Planning RV Travels Part III – Maps, Resources & Links

Finally we make it to the last part of the planning series. Who would’ve thought I could write so much? In this post I wanted to wrap everything together by summarizing ALL the links & resources we typically use in our planning process (and why we like them).

1/ Maps, Maps, Maps

I love, love, love our Benchmark maps!
I love, love, love our Benchmark maps!

There’s nothing like real paper maps for good planning. It’s just outright fun to settle down with your favorite beverage and pour over interesting spots and potential routes for the future. Plus you can use them even if you don’t have a {{gasp}} internet connection. We have 2 basic maps that are the core for all our planning:

2/ Planning Software

Considering how many travelers are on the road there are very few really good software options out there. I tend to use Google Maps for most of my stuff (it’s easy, it’s accurate plus it’s free!), but there’s one software I still like:

  • Microsoft Streets and Trips -> If you’re a PC user this is one of the better programs out there. As well as the ability to plan & plot detailed maps/routes one of the big draws is that you can download a free “Mega POI” (Points of Interest) file that will give you every Walmart, every truck stop, every low-bridge, every Trader Joe’s, every public campground, every…well everything you might ever want! Once you have that baby downloaded all these spots just automatically appear on your map. Another big bonus is that you can make you *own* set of POI’s. Say, you get a good tip from a friend, or read a blog post about a place you’d like to visit -> pin it on your map and it’ll all be right there anytime you need it (way better than paper notes). The software does not show public land boundaries and it’s nowhere near perfect, but it’s a nice solution for those wanting a good off-line PC-based option.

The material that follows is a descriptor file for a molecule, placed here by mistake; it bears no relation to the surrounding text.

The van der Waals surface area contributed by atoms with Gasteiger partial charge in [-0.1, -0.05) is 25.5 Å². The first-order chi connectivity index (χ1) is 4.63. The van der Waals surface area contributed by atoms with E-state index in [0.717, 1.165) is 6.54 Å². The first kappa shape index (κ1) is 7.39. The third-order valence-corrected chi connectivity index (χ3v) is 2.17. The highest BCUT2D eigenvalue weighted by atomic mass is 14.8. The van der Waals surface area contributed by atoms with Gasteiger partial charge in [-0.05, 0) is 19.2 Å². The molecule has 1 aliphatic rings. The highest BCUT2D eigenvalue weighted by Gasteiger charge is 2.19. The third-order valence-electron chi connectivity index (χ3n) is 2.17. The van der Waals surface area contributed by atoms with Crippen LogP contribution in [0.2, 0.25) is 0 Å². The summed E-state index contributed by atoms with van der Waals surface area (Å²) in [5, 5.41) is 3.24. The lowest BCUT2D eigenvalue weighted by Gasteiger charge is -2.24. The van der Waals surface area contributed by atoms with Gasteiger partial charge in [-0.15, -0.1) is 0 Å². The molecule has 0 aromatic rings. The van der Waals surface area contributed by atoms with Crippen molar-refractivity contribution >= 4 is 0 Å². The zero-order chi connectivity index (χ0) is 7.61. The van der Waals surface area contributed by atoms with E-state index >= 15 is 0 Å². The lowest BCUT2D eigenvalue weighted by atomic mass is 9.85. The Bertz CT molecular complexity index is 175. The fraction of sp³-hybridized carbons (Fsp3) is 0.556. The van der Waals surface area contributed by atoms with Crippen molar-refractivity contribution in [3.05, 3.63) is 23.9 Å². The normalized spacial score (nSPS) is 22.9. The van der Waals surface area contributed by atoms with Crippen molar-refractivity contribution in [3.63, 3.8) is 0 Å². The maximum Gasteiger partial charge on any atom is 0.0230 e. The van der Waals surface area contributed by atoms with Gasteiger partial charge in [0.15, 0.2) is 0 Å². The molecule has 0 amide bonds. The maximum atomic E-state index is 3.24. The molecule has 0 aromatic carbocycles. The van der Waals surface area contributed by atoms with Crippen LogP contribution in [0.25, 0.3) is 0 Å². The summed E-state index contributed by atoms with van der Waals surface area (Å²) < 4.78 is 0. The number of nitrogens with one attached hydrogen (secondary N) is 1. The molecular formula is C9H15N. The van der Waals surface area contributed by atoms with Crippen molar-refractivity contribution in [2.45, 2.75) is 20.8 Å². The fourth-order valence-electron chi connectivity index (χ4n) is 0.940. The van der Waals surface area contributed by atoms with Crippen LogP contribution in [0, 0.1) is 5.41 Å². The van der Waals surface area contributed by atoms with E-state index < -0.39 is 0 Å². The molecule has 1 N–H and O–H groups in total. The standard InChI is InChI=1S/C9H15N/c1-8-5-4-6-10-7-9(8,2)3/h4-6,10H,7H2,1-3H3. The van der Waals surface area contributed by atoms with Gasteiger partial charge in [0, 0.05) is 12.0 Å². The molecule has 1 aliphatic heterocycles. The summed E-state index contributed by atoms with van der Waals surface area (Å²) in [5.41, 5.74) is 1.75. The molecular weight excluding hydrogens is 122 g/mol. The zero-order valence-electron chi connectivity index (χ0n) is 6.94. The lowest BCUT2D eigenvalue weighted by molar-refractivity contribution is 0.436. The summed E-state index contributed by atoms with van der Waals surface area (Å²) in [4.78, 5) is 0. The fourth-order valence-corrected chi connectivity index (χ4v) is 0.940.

3/ Mountain Driving & Gas Stops

The Mountain Directory is great for those high passes

A couple of extra books we like to have handy:

  • Mountain Directory – The Mountain Directory West is a handy book for checking out mountain roads before you bring “the beast” on them. We always use it as a reference before we drive in the mountains. There is also a Mountain Directory East. For particularly “iffy” roads I will check out Google Earth/Satellite & ask on the RV forums too.
  • Gas Exits – We’ve used the Next EXIT for years and it comes in handy whenever we’re on the road looking for the next truck stop to fill up. It also lists truck washes, shopping, medical and other interesting things, but we use it primarily for gas stops.

4/ Finding Public Campgrounds

There’s a few good resources out there for finding campgrounds. When we first started out I used books (like Trailer Life), but we quickly discovered those kinds of spots were not for us. These days I *much* prefer the online websites & apps.

  • – My absolute #1 favorite go-to site for public campgrounds since it shows ALL sites (COE, NFS, State Park, NP, BLM etc.) in one spot. They have the iPad app as well FREE downloadable POI info which you can import into Microsoft Street & Trips. Use it all the time.
  • – This is another public campground resource very similar to It’s very comprehensive, but doesn’t have an iPad app or free downloadable POI list (pay only). Still many RVers love it.

The above links are always our starting point. If we find a campground that looks interesting and want to delve into further detail we then go to the following:

  • Army Corps of Engineers – This link  is the best on-line listing. If you prefer book-form there’s Camping With the Corps of Engineers.
  • National Forest – US Forest Service and are the two best references. The first is the “official” forest website. The second is compiled by 2 full-time RVers who do all the research themselves.
  • State Parks – Most states have their own website (e.g. For FL, there’s, so just search on the State you’re visiting
  • Bureau Of Land Management – Although very hard to navigate, the BLM website does list public campgrounds. For example this link shows all the campsites in California.

5/ Finding Boondocking Spots

Google satellite is a key way to find boondocking sites. This view near Prescott AZ shows several previously used sites.